Amazon sells everything: shoes, music, software, consumer electronics, toys… But its brand — despite its strategy — is not that of an online department store. Amazon is a bookstore that has diversified. Its brand is all about books. That’s part of the reason the Kindle Reader has taken off so well; it’s not just a nice technology that people were ready to use; it’s a natural outgrowth of Amazon’s brand.

If Amazon introduced some innovation in shoes that was just as notable as the Kindle, I doubt it would have the same impact. But Zappos would have a chance. You expect Zappos to do stuff related to shoes; you expect Amazon to do stuff related to books.

Maybe the folks at Amazon realize that the many people who buy shoes online would rather buy them from Zappos than from a great online book store that happens to sell shoes. Perhaps they realize the most efficient way to become the leading online vendor of shoes is not to be like Zappos, but rather to be Zappos.

How Zappos became such a powerful brand is another issue. It took a lot of hard work, good planning, flawless execution and cash. But in recessionary times like these, when so many businesses don’t have the patience for branding and would rather spend their marketing resources solely on generating leads and sales, there’s a lesson in the power of a good brand. An $847 million lesson.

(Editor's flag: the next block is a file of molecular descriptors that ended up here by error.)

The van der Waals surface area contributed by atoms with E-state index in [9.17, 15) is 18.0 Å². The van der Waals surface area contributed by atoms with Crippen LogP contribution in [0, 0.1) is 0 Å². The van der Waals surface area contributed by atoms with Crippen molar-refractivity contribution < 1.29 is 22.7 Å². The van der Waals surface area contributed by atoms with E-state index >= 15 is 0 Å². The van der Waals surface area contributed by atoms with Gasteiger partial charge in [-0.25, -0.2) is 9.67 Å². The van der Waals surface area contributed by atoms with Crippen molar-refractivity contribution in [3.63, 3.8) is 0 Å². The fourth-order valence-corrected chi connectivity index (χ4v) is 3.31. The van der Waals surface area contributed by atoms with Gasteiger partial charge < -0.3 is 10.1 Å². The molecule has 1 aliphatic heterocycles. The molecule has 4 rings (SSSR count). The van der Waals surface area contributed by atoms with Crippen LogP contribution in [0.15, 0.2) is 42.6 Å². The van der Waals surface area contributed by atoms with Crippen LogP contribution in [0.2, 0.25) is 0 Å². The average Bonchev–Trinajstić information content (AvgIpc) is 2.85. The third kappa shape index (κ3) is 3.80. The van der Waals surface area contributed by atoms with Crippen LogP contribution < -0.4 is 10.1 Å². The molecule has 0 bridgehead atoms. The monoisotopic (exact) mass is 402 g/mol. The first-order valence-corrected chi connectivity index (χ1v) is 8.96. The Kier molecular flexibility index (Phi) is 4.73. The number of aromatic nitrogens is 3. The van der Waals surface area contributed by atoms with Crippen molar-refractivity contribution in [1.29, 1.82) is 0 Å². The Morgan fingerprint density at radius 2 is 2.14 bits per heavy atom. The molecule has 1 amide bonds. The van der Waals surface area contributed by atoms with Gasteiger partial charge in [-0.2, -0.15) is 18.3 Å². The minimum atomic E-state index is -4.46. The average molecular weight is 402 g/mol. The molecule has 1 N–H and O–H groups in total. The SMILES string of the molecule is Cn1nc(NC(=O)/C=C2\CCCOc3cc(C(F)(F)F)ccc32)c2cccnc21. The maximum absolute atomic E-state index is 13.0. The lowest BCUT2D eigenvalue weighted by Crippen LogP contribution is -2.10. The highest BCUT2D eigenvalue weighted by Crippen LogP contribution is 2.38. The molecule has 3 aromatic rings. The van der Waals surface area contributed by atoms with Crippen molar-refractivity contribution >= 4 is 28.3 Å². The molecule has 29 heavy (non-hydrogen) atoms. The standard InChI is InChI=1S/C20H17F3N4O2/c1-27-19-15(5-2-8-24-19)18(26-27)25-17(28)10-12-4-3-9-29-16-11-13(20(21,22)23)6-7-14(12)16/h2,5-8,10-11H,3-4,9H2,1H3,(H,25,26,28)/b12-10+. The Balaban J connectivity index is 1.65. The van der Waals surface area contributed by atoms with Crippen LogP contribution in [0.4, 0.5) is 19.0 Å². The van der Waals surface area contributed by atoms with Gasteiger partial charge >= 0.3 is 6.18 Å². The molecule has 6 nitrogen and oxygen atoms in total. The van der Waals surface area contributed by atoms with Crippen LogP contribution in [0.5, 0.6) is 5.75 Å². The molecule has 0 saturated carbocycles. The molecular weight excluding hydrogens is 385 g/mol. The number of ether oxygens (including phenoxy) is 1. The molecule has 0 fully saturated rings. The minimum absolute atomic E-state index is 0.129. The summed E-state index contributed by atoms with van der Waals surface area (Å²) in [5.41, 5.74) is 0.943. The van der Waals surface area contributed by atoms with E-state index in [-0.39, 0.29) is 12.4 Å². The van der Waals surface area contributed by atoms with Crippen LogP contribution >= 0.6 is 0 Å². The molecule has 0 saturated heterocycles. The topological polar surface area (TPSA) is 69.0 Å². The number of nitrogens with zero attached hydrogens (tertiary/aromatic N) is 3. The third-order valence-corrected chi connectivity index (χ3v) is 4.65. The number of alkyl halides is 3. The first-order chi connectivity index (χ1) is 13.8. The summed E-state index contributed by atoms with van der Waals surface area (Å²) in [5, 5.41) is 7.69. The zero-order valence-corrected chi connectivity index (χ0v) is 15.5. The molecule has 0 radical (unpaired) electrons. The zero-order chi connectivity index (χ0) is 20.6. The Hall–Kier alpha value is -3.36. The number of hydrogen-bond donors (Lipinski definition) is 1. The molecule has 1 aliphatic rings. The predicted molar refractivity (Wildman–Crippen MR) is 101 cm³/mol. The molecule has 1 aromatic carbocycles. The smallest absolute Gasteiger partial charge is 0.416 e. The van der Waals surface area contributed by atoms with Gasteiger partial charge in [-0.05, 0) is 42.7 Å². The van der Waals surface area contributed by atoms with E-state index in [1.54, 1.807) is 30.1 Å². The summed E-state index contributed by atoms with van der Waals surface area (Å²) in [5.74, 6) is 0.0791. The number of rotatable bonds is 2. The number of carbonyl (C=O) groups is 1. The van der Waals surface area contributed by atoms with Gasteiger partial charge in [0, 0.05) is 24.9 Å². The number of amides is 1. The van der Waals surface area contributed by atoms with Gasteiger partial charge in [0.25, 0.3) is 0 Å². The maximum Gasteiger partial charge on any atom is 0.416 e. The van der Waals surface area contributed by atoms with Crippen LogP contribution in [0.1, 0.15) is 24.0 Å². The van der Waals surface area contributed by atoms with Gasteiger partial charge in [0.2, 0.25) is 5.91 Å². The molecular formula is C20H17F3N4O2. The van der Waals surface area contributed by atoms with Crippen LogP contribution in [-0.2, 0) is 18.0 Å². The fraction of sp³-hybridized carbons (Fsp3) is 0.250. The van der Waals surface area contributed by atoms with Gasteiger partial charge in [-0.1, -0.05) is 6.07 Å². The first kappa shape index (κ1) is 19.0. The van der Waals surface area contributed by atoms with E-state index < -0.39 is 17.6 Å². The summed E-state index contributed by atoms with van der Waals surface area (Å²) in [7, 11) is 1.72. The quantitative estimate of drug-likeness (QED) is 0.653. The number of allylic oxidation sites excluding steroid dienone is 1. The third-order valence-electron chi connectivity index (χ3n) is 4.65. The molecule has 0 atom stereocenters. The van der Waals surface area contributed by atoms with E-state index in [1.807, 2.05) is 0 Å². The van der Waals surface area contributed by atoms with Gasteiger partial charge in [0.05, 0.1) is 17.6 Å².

Real social impact from social networks

Sunday, June 21st, 2009

If you doubt the potential of Twitter, Facebook and other social media, read this recent column by Nicholas Kristoff in the New York Times. The depth of meaning here is amazing. Twitter is an outlet for the voices of freedom in Iran; the ongoing human rights situation in China creates the impetus for incredible cyber innovation; and the United States could help, but doesn’t necessarily have to do anything except watch quietly.

Social media is not just the latest iteration of the Web; it’s already embedded in world-changing events.

Selling what your customers want v. what they need

Friday, June 19th, 2009

Content marketing guy Newt Barrett turns around conventional wisdom, suggesting that instead of working to develop a unique selling proposition, you develop a Unique Buying Proposition. This is more than a semantic turn. The UBP forces you to think like your customers. It changes the question from “Why should they buy from me?” to “Why do they WANT to buy from me?”

You can read Newt’s complete case here.

Be honest: Would you spend more time buying this...

Would you do a better job buying this...